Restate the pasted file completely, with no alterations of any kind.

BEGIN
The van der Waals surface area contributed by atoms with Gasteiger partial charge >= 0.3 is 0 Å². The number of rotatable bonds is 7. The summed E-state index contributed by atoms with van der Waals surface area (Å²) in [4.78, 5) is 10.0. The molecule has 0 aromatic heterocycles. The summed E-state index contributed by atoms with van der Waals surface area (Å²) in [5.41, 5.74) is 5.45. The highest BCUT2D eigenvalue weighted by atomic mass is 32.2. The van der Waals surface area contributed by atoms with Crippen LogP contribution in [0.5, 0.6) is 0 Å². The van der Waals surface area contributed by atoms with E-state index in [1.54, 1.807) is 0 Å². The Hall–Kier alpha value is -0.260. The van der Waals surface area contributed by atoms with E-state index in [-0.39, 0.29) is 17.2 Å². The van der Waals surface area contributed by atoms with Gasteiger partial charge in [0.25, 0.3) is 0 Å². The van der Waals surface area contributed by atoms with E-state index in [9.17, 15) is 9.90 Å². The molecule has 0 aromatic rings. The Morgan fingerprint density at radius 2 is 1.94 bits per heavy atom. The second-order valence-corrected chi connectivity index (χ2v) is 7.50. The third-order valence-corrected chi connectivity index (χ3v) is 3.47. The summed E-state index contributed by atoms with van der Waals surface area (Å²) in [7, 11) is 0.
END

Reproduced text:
The van der Waals surface area contributed by atoms with Gasteiger partial charge >= 0.3 is 0 Å². The number of rotatable bonds is 7. The summed E-state index contributed by atoms with van der Waals surface area (Å²) in [4.78, 5) is 10.0. The molecule has 0 aromatic heterocycles. The summed E-state index contributed by atoms with van der Waals surface area (Å²) in [5.41, 5.74) is 5.45. The highest BCUT2D eigenvalue weighted by atomic mass is 32.2. The van der Waals surface area contributed by atoms with Crippen LogP contribution in [0.5, 0.6) is 0 Å². The van der Waals surface area contributed by atoms with E-state index in [1.54, 1.807) is 0 Å². The Hall–Kier alpha value is -0.260. The van der Waals surface area contributed by atoms with E-state index in [-0.39, 0.29) is 17.2 Å². The van der Waals surface area contributed by atoms with Gasteiger partial charge in [0.25, 0.3) is 0 Å². The van der Waals surface area contributed by atoms with E-state index in [9.17, 15) is 9.90 Å². The molecule has 0 aromatic rings. The Morgan fingerprint density at radius 2 is 1.94 bits per heavy atom. The second-order valence-corrected chi connectivity index (χ2v) is 7.50. The third-order valence-corrected chi connectivity index (χ3v) is 3.47. The summed E-state index contributed by atoms with van der Waals surface area (Å²) in [7, 11) is 0.